Tracy McMillian’s book, Why You’re Not Married…Yet: The Straight Talk You Need to Get the Relationship You Deserve already opened my eyes wide, clear open. I first discovered this book while spotting a Huffington Post article in the women’s section. Huffington Post women posted the article “Tracy McMillian On Why You Don’t Have the Relationship You Want,” (http://www.huffingtonpost.com/2014/04/30/tracy-mcmillan-super-soul-sunday-oprah_n_5244051.html) is where I become very interested in reading the book. I purchased the e-book through my Kindle app and started reading right away. McMillian’s Chapter 1, “You’re a Bitch Or, How Anger and Fear Are Keeping You Single,” resonated with me although I am in a relationship. The highlight recaps:
McMillian starts the chapter a three questions which are:
1. Do people walk on eggshells around you—and you kind of like it?
2. Does the idea that you should be nice to a man make you angry?
3. Have past boyfriends felt that you were defensive or hard to get close to? (2) .
McMillian pretty much defines what the majority of men want from women:
“The deal is this: most men just want to marry someone who is nice to them. Nice includes sex, laughing, and occasionally—but not to the point of oppression or anything—cooking a meal, folding the laundry, or doing something else he’s too lazy to do for himself. Just because you love him. That’s what nice is” (3).
McMillian goes on to define what a bitch and what being nice is. Pretty much, a person (in her book she in particular talks about women being bitches…and uses herself as an example) who is a bitch gives off negative energy…and wanting to feel superior all the time in a relationship:
“What makes you a bitch is that you’re mad at a guy for even wanting that stuff [McMillan means being a bitch about a guy wanting you be nice in above comments]. Being a bitch is about feeling superior to men (and the women who want them), rolling your eyes without even knowing you’re doing it, and having a lot of tension around your mouth all the time. It’s about radiating something that makes people feel just a little scared of you. And not only do you not care, but if you get really, really honest you would have to admit that you like it. Just a little. That’s being a bitch.
Bitch is less a personality characteristic than it is an energy. There’s nothing wrong with it per se. We all have an inner bitch, and she is a powerful ally who protects us and keeps us from being exploited. But most of the time in relationships, as in life, you gotta keep your gun in your purse. Which is to say, there is a time and a place for your bitch—in a tough business negotiation, say, or when being threatened, but not on a dinner date. And not just it’s Thursday” (4).
McMillan goes on to say that single bitches that attract the men they want. McMillan also delves into her first marriage; she married in her twenties. She talks about how she was a bitch in her relationship:
- She was controlling.
- She was manipulative
- She was judgmental.
- She was spiteful.
Then, she talks about why her friend Leanne is not married. It is because she is a bitch. She undermines conversations with guys who are interested in her. She also believes she is superior and dominant…that’s another reason why McMillan believes that Leanne cannot make a connection with a compatible single guy. What really pique my interests is the observations about what most men want:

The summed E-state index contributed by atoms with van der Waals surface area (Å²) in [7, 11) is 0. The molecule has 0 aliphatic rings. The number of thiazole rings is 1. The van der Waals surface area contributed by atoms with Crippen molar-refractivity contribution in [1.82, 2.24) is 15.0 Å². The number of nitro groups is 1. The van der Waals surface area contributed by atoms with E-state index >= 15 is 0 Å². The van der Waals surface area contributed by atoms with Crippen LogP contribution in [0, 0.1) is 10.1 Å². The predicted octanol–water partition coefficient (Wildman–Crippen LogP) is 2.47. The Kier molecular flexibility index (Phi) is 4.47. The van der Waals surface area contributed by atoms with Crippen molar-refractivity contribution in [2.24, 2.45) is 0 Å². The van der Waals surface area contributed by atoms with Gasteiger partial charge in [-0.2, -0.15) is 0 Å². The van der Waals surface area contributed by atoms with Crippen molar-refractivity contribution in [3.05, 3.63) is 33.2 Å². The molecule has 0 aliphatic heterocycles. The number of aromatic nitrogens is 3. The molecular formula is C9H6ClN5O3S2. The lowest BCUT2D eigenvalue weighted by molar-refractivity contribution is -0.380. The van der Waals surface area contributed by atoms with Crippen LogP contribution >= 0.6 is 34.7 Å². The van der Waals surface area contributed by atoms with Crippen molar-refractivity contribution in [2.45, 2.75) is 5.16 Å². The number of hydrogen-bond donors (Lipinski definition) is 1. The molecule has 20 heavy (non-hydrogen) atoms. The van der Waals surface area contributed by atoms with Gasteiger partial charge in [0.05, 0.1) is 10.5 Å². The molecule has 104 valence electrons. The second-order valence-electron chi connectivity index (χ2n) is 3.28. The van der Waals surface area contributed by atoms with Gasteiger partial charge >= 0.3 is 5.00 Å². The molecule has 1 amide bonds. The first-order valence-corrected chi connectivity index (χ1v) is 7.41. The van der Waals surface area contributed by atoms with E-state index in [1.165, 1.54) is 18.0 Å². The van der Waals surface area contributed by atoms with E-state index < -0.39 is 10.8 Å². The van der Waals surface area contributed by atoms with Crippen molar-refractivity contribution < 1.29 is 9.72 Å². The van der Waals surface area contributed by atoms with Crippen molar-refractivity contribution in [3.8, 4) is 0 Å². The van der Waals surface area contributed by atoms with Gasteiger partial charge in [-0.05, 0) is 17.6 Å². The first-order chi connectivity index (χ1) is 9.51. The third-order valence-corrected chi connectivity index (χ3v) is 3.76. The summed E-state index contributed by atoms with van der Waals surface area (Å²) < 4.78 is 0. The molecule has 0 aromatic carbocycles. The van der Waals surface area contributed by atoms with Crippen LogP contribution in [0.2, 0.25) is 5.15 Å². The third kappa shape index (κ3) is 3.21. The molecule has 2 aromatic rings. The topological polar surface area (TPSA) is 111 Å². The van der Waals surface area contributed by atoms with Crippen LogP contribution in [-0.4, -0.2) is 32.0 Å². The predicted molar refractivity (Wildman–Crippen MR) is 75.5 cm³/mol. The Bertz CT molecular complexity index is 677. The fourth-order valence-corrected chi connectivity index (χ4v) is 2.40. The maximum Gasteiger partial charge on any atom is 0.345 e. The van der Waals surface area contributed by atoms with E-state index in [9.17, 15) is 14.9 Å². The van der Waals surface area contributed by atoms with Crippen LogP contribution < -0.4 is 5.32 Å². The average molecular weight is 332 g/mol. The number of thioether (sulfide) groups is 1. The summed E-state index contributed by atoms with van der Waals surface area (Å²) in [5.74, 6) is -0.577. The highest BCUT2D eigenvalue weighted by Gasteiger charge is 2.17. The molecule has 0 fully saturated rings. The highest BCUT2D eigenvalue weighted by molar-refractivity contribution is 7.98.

“I’m saying that inside every man is a very simple creature who just wants to enjoy a woman, not do battle with her” (11). “But perhaps no single thing is going to cause a man to reject you the way bitchness will. This is hard for many women to hear. They really want to make it about the man being insecure or misogynistic” (11). “The are other men though—reasonable, good men—who see a bitchy woman and feel compassion. They can clearly understand that the bitchness is coming from a place of hurt, yet they know they don’t have the power to heal that hurt. So they don’t even try. Because no matter how great a girl could be, no wants to spend all his time, day in and day out, in the line of fire” (12).
Now, McMillan gives a solution to these observations that has strike my interest, and her solution is: “You’re going to have to be nice.” McMillan expresses what being “nice” and “sweet” are (which I think nice and sweet are synonyms….however, I find there are difference between those synonyms as well):
“So, what is nice? First, let me tell you what nice is not. It’s not being right most or all of the time, arguing about things a lot, having a really hard edge in your voice, focusing more on what a man doesn’t have than on what he does have, or thinking men are picket fence delivery devices meant to give you children, support you, or complete some picture you have of your life. Nice is soft, fun, kind, and ahem, penetrable. Guys need to be able their thing into you. If you’re too tough, they can’t do that. A girl can be hot, sexy, powerful, smart, dynamic, and interesting, but if she’s not sweet, most (not all, most) guys will not really want to marry her. He might be into the sex, dig your sharp wit, respect your job, and think you’re a badass, but unless you add sweetness to the mix, those are just exciting destinations” (12-13). *************************************************************